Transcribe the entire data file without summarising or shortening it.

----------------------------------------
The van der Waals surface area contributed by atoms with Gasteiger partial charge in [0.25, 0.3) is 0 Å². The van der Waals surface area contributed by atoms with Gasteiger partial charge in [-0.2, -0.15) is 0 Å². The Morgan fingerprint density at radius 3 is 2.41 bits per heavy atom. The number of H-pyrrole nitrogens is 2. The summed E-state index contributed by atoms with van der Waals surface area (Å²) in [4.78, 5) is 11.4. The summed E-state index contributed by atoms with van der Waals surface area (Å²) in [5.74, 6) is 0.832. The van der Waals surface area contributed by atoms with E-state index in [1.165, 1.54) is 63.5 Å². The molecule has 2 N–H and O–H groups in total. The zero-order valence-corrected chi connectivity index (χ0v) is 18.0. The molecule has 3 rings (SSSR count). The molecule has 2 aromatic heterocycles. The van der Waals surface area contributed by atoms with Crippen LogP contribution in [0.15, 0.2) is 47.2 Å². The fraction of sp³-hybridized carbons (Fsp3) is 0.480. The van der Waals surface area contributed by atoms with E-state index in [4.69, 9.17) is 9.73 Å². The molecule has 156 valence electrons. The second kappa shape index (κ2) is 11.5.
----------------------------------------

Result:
The van der Waals surface area contributed by atoms with Gasteiger partial charge in [0.25, 0.3) is 0 Å². The van der Waals surface area contributed by atoms with Gasteiger partial charge in [-0.2, -0.15) is 0 Å². The Morgan fingerprint density at radius 3 is 2.41 bits per heavy atom. The number of H-pyrrole nitrogens is 2. The summed E-state index contributed by atoms with van der Waals surface area (Å²) in [4.78, 5) is 11.4. The summed E-state index contributed by atoms with van der Waals surface area (Å²) in [5.74, 6) is 0.832. The van der Waals surface area contributed by atoms with E-state index in [1.165, 1.54) is 63.5 Å². The molecule has 2 N–H and O–H groups in total. The zero-order valence-corrected chi connectivity index (χ0v) is 18.0. The molecule has 3 rings (SSSR count). The molecule has 2 aromatic heterocycles. The van der Waals surface area contributed by atoms with Crippen LogP contribution in [0.15, 0.2) is 47.2 Å². The fraction of sp³-hybridized carbons (Fsp3) is 0.480. The van der Waals surface area contributed by atoms with E-state index in [4.69, 9.17) is 9.73 Å². The molecule has 156 valence electrons. The second kappa shape index (κ2) is 11.5.